From The Arthur Conan Doyle Encyclopedia
Jeremy Brett (3 november 1933 - 12 september 1995), born as Peter Williams Jeremy Huggins at Berkswell, near Coventry, in Warwickshire, England. He is most famous for his performance of Sherlock Holmes between 1984 and 1994 in the Granada TV series Sherlock Holmes. In ten years, he played in 41 episodes based on the original Sherlock Holmes stories, and is considered as the most faithful performer by sherlockians. His untimely death at 62 prevented him to do the whole 60 stories.
- 1 Sherlokian adaptations
- 2 Biography
- 2.1 A privileged childhood
- 2.2 La vocation brave les obstacles
- 2.3 The Library Theatre, or learn through practical experience
- 2.4 A door as quickly closed as opened
- 2.5 Brett at the Old Vic Theatre
- 2.6 A back and forth between tradition and modernity
- 2.7 Brett in USA and TV
- 2.8 Sherlock Holmes, the role of a life
- 1984 : The Adventures of Sherlock Holmes (as Sherlock Holmes) x7
- 1985 : The Adventures of Sherlock Holmes (as Sherlock Holmes) x6
- 1986 : The Return of Sherlock Holmes (as Sherlock Holmes) x8
- 1988 : The Return of Sherlock Holmes (as Sherlock Holmes) x5
- 1991 : The Casebook of Sherlock Holmes (as Sherlock Holmes) x9
- 1994 : The Memoirs of Sherlock Holmes (as Sherlock Holmes) x6
- 1980 : The Crucifer of Blood (as Dr. Watson)
- 1987 : The Secret of Sherlock Holmes (as Sherlock Holmes)
A privileged childhood
His real name was Peter Williams Jeremy Huggins. He was born on 3 november 1933 in Berkswell, a charming village located like Stratford-Upon-Avon, hometown of Shakespeare, in Warwickshire. His father, Henry Williams Huggins, a member of a Huguenot family of French origin, was Lieutenant Colonel, and his acts of bravery during the First World War had earned him the Distinguished Service Order. His mother, Elisabeth Edith Butler Cadbury, a determined and generous woman, participated in Red Cross actions during the Second World War and presided over the Berkswell Women's Institute. Brett spent a happy childhood with his mother, whom he adored, and his three elder brothers. The family lived in a beautiful and extensive estate, The Grange, and practiced assiduously piano, archery and riding.
La vocation brave les obstacles
A passionate cinephile, the young Huggins was riding bicycle four times a week at the Cameo cinema in Berkswell. When he saw Laurence Olivier in Henry V, his emotion and enthusiasm were such that he decided to become an actor.
Though he was only twelve years old, it was not an ephemeral dream of a child, but an irrevocable choice. Indeed, he was born disabled by ankyloglossia (also known as tongue-tie, is a congenital oral anomaly that may decrease mobility of the tongue) which hindered the pronunciation of "r" and "s". Added to this, his dyslexia, a problem then little known that greatly interfered with his studies, the confused and even sometimes unintelligible speech of the future Sherlock Holmes made him the target of the mockery of his comrades. Placed at Eton as he left the primary school, like his brothers, he carved himself on the contrary of successes singing solo in the choir of the college with his magnificent voice of soprano. He was not happy, however, in this exclusively masculine establishment where strict discipline prevailed. At the age of sixteen, he won the college swimming competition. But his repeated plunges into the turbid waters of the Thames gave him an acute articular rheumatism. He recovered, despite the pessimistic predictions of the doctors, but as it can happen in this disease, his heart valves were seriously and definitively deteriorated, which had to have dramatic consequences a few decades later.
The adolescent, full of life and ambition, cared little for the distant future. He entered the famous Central School of Speech and Drama where, after a language operation, a careful rehabilitation finally allowed him to articulate normally. Terrified at the thought of regressing, he nevertheless forced himself all his life to daily exercises of diction. However, there remained a very dark shadow on the picture: his father, who would have liked to make him a soldier, considered the comedians as contemptible histrions and refused to play under his real name. The young man then adopted the pseudonym of Jeremy Brett and won the three main prizes of the school, including the Elsie Fogerty Prize and the William Ford Memorial Prize. "When the characters' emotions appear between the lines," a critic said of the Misanthrope scene he played with Wendy Craig, "it is evidence of a great natural talent of the actors."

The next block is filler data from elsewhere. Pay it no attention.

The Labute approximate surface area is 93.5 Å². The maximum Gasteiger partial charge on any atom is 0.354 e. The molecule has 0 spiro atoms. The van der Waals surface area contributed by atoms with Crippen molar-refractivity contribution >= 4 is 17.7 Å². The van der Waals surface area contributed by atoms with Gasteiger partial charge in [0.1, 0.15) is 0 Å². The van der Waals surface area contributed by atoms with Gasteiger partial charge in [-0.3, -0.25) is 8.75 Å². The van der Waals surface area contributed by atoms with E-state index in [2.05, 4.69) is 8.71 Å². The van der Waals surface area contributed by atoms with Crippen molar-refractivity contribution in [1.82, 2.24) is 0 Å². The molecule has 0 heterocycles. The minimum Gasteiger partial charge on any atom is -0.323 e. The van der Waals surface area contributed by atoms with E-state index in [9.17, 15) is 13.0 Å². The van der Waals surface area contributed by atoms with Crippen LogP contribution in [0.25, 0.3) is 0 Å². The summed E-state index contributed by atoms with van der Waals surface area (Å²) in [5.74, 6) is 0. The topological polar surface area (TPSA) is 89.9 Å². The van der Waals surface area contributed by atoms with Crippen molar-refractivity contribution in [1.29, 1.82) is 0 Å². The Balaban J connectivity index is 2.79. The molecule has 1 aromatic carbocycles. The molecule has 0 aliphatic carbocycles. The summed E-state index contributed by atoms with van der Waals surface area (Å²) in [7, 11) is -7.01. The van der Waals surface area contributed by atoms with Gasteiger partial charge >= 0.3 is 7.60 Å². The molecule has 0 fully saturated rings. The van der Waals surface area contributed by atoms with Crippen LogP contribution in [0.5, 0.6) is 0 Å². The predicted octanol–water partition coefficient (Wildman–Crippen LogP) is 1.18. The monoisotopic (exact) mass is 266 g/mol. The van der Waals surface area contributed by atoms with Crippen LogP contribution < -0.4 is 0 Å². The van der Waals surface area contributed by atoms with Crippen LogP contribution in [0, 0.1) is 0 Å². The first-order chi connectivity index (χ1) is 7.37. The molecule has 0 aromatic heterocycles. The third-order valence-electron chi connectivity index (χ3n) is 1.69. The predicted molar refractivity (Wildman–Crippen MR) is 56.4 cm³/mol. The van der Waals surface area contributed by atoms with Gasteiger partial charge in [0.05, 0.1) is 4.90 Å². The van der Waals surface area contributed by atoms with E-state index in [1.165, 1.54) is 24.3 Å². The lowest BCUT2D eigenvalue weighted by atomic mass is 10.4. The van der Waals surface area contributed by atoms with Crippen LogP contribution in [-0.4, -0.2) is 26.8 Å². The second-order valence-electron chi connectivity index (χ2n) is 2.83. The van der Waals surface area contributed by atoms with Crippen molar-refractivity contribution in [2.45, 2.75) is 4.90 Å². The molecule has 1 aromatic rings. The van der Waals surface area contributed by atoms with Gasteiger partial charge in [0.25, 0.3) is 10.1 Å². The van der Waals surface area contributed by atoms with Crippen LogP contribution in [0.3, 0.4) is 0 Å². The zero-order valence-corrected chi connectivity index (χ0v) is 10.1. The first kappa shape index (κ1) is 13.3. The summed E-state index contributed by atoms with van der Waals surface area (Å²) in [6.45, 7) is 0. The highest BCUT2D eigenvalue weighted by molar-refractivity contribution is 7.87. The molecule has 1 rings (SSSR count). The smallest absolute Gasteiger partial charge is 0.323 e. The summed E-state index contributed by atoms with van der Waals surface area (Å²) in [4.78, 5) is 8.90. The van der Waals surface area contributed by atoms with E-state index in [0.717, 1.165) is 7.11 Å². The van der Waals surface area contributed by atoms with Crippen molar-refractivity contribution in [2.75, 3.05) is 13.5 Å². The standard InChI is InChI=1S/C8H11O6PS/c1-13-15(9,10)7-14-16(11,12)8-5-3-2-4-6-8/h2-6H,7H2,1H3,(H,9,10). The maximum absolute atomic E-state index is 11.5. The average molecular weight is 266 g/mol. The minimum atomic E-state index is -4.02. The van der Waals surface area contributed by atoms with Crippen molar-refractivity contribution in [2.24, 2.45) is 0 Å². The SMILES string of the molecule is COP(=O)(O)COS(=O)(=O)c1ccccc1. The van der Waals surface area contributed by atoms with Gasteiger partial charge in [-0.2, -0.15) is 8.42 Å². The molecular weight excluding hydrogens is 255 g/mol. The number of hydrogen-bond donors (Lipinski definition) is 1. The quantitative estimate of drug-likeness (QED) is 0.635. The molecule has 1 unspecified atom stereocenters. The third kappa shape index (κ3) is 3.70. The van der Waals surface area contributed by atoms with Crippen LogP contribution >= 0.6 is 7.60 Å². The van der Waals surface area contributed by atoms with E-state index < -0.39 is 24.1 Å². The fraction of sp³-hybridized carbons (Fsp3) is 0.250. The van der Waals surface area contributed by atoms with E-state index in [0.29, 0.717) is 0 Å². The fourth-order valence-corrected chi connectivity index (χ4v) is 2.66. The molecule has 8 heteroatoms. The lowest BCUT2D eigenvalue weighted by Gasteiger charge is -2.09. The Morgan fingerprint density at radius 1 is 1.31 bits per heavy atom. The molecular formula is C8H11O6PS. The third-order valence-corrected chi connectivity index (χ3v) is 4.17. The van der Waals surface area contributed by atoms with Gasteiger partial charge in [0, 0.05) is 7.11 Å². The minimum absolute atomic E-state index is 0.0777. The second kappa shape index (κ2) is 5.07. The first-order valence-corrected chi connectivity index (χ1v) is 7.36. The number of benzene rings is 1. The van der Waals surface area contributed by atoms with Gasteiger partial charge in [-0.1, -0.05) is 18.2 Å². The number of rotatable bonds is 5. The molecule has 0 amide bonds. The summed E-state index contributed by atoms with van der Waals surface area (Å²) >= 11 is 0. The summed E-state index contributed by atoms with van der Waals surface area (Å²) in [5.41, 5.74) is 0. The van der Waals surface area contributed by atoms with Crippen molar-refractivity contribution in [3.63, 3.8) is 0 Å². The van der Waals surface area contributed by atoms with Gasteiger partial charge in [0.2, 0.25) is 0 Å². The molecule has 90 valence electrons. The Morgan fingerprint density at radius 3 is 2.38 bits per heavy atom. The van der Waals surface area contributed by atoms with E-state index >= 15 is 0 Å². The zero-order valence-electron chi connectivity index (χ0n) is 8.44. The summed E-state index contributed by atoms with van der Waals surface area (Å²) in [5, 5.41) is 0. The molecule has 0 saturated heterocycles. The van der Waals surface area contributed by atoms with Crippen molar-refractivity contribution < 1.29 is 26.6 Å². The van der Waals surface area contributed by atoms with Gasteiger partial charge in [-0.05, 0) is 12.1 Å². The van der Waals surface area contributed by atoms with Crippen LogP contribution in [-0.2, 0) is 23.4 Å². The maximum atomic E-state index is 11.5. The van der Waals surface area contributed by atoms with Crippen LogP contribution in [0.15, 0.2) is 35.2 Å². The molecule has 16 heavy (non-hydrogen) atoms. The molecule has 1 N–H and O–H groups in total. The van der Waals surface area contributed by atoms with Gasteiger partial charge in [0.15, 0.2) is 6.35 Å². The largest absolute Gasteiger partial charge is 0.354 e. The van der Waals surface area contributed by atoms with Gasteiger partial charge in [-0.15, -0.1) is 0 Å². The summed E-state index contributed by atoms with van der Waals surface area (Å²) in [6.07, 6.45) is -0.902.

The Library Theatre, or learn through practical experience
Admitted to the Library Theatre in Manchester, Brett played there for two years, many roles of young leading man. He was Mark Antony in Julius Caesar of Shakespeare, Brother Martin Ladvenu in St. Joan of Bernard Shaw, the Duke of Aumerle in Richard III and Gerard in Puss in Boots. This learning by an intensive practice enabled him to perfect his art in a way that no school could have made possible. He also made his television debut in Mrs. Dot and a first and very brief film appearance in Svengali under the identity of Pierre, a student at the Fine Arts.
It was at the Library Theatre that he met : Robert Stephens, who would be his best friend for life, and later played the great detective in Billy Wilder's film The Private Life of Sherlock Holmes ; Michael Cox, then Assistant Steward ; and Rosalie Williams, the future Mrs. Hudson inthe Granada TV series, which played Desdemona in the version of Othello where Brett played Cassio.
A door as quickly closed as opened
In 1955, King Vidor, looking for an actor capable of playing Nicolas Rostov in his Hollywood blockbuster War and Peace, spotted Brett's photo: tall, brown, slim and seductive, he would make a perfectly likely brother to Natacha Rostov, played by the marvelous Audrey Hepburn. In fact, the two actors formed a beautiful fraternal couple. But War and Peace, if won several prizes, won neither the audience nor the critics, who considered him long, unpredictable, heavy and boring. Brett, who played only a secondary role and was absent from the screen for long periods of time, could still have attracted the attention of producers if the film had been a brilliant success. But that was not the case, and the doors of Hollywood, which had seemed to open wide before him, quickly closed...
Brett at the Old Vic Theatre